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QoS Class Map VOIP Violated Packets

adnane dakna
Level 1
Level 1

                   Our Clients encountered somes problems with VOIP traffic under MPLS network , when I take a look at class Map used to match VOIP trafic , I found the below result:

Class-map: VOIP (match-any)

      443351169 packets, 50088114649 bytes

      5 minute offered rate 1144000 bps, drop rate 0 bps

      Match: ip dscp cs5 (40)

        0 packets, 0 bytes

        5 minute rate 0 bps

      Match: ip dscp ef (46)

        443351169 packets, 50088114649 bytes

        5 minute rate 1144000 bps

      Police:

        4168000 bps, 130250 limit, 0 extended limit

        conformed 438934020 packets, 49227706074 bytes; action:

        transmit

        exceeded 0 packets, 0 bytes; action:

        drop

        violated 4405250 packets, 858568744 bytes; action:

        drop

      Priority: Strict, b/w exceed drops: 0

I need to understand what can cause the violated Packets

Best Regards.

7 Replies 7

Rejohn Cuares
Level 4
Level 4

Traffic that has a tagged of EF is violating the traffic. This doesnt mean it's all voice. I suggest running NBAR to identify what traffic passing through the router.

Sent from Cisco Technical Support iPhone App

Please rate replies and mark question as "answered" if applicable.

what you mean by tagged of EF

Wantser1981_2
Level 1
Level 1

Can you provide a copy of the configuration of your map?

When tagged EF is mentioned, this means DSCP marked. So effectively your trust boundary is pushed out elsewhere and you are allowing all EF marked traffic into this queue. VoIP handsets usually mark their RTP traffic EF and this is then trusted through the network. Issue with this is, if you have some other service or server marking traffic inside this trust boundary, the EF queue will also be used to transmit this traffic.

So this looks to me that you are having your queue overrun by either poor sizing, or the fact that this is not all RTP traffic. The 5 min rate on your interface suggests an average 17ish calls for the five minute period using a G711 codec or around the 65ish using G729. Does this sound right? The suggestion of NBAR or maybe even netflow to verify what is in this queue or rather hitting the router with EF tagged traffic would be a good idea.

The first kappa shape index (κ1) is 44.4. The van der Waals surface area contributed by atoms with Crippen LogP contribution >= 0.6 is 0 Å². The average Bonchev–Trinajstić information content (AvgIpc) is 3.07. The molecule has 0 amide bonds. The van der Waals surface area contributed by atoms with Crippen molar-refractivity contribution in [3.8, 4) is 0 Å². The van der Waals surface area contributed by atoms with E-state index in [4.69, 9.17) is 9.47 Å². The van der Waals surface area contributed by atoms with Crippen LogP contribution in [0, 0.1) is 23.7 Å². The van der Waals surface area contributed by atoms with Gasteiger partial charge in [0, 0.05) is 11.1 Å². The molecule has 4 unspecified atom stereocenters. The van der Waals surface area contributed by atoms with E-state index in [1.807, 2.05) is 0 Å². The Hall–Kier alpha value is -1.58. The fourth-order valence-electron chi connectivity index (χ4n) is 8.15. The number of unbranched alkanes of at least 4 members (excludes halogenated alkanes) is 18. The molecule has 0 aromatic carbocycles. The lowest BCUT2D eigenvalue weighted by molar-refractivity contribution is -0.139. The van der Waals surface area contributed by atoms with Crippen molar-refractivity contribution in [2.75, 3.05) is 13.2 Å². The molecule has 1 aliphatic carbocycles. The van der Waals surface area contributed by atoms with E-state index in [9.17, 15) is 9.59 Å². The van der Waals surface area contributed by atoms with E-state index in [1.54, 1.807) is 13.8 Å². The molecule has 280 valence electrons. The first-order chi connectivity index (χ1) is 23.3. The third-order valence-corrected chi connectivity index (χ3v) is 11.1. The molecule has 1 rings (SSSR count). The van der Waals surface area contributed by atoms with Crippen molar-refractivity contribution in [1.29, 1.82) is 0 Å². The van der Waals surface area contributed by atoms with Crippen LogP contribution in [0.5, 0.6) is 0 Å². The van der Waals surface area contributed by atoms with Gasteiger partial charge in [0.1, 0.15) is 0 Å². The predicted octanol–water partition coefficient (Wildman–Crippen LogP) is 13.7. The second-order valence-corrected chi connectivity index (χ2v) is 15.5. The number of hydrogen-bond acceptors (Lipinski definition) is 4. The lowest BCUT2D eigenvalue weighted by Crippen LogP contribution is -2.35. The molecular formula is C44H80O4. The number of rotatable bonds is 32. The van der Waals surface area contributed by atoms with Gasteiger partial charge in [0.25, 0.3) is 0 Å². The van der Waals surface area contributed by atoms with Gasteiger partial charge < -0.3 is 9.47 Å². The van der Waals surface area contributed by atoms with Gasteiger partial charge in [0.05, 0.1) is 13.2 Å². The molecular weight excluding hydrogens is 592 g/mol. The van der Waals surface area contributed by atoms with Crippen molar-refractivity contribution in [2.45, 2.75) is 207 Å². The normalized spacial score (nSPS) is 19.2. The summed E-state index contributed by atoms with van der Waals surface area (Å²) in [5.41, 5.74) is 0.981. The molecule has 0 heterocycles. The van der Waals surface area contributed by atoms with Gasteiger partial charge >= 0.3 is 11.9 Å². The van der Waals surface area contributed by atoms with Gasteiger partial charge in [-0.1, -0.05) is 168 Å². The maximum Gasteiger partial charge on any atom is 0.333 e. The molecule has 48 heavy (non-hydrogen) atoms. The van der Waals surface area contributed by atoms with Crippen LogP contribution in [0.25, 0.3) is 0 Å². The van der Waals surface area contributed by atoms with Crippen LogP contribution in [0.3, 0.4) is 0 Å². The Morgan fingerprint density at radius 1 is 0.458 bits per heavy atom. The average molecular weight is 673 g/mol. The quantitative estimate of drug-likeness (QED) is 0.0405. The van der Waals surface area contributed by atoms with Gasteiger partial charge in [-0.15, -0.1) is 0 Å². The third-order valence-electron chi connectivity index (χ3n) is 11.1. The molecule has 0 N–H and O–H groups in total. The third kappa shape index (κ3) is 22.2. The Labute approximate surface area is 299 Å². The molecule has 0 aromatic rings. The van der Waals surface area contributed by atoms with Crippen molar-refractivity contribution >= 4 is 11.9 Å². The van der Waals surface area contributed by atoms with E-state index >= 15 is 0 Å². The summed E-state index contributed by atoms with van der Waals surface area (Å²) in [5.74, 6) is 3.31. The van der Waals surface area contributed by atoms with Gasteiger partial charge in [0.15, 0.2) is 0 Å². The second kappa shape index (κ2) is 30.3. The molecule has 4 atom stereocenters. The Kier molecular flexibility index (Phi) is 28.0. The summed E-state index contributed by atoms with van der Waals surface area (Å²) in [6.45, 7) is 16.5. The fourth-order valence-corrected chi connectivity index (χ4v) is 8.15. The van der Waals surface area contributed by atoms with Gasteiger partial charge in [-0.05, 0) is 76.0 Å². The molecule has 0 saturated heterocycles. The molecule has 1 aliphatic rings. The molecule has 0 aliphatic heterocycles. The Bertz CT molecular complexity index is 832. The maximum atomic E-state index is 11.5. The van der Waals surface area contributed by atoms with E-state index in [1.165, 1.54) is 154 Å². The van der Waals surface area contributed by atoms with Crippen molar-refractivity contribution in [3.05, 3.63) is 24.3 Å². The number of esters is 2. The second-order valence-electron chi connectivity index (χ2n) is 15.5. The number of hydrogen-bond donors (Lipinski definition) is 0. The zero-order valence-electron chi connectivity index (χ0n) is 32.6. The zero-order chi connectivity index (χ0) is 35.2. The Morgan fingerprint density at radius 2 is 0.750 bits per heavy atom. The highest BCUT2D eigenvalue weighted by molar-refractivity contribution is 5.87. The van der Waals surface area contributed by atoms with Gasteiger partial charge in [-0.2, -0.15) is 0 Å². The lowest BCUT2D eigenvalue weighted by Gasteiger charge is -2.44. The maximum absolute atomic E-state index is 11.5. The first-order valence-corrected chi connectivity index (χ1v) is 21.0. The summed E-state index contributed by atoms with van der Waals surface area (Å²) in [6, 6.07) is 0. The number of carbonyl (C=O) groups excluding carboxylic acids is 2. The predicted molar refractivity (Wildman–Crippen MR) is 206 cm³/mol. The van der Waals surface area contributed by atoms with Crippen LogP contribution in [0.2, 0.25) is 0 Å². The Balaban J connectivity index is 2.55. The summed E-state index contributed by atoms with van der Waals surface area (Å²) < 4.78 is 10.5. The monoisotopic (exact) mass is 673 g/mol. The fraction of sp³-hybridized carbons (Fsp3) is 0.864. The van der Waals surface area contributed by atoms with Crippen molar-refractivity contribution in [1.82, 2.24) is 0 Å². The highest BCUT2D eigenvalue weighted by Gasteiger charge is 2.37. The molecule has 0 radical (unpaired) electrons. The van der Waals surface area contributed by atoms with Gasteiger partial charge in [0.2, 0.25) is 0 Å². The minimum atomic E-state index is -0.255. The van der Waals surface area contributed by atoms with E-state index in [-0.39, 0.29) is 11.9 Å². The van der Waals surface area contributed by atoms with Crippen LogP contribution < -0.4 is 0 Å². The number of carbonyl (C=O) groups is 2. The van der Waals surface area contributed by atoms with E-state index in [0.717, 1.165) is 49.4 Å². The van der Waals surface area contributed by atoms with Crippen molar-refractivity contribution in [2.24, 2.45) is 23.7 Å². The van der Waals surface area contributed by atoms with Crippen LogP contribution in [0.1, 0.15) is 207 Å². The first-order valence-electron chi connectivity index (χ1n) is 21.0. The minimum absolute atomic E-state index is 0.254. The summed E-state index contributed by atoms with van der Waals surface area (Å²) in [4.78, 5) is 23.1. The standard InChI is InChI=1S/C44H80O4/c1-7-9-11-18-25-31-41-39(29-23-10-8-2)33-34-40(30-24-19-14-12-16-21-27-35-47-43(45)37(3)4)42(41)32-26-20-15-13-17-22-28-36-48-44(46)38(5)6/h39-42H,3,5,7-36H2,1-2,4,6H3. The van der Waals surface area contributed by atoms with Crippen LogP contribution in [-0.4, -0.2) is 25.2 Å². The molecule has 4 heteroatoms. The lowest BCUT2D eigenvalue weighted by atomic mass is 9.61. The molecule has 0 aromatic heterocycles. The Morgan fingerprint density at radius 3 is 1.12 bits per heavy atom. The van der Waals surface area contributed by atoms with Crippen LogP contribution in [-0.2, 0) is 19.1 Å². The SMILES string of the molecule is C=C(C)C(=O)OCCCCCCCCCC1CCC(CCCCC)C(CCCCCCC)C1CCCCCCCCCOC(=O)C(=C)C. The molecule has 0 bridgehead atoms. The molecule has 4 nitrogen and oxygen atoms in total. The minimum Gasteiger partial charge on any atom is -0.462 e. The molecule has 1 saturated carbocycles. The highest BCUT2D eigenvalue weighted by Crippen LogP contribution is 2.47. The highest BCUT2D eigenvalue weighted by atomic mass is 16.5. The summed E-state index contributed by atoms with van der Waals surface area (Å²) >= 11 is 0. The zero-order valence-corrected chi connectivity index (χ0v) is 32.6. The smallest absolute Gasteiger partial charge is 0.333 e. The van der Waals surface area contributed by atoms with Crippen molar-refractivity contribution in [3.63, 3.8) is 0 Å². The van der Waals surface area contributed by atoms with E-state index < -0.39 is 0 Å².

The voilation is effectively the third choice token bucket if your config allows you to reach it. There is no configurated bytes allocated in your violation bucket so any traffic reaching this third choice will be dropped. Be good to take a look at what you have set up.

Cheers

Thanks for your answers ,(the link is 3 E1 multilink bundle )  the config of our map is :

!

class-map match-any VOIP

match access-group name VOIP

class-map match-any NETWORK-CONTROL

match access-group name NETWORK-CONTROL

class-map match-any CRITICAL-DATA

match access-group name CRITICAL-DATA

!

!

policy-map MULTIMEDIA-PLUS-6M

class NETWORK-CONTROL

  bandwidth percent 1

  random-detect dscp-based

  random-detect dscp 16 4 11 1

  random-detect dscp 48 11 33 1

class VOIP

  priority percent 70

  police cir percent 70

   conform-action set-dscp-transmit ef

class CRITICAL-DATA

  bandwidth percent 20

  random-detect dscp-based

  random-detect dscp 26 512 1536 1

  random-detect dscp 28 154 512 1

  police cir percent 20 bc 250 ms

   conform-action set-dscp-transmit af31

   exceed-action set-dscp-transmit af32

class class-default

  bandwidth percent 9

  random-detect dscp-based

  random-detect dscp 0 52 171 1

  set ip dscp default

!

!

class-map match-any VOIP

match access-group name VOIP

class-map match-any NETWORK-CONTROL

match access-group name NETWORK-CONTROL

class-map match-any CRITICAL-DATA

match access-group name CRITICAL-DATA

!

!

policy-map MULTIMEDIA-PLUS-6M

class NETWORK-CONTROL

  bandwidth percent 1

  random-detect dscp-based

  random-detect dscp 16 4 11 1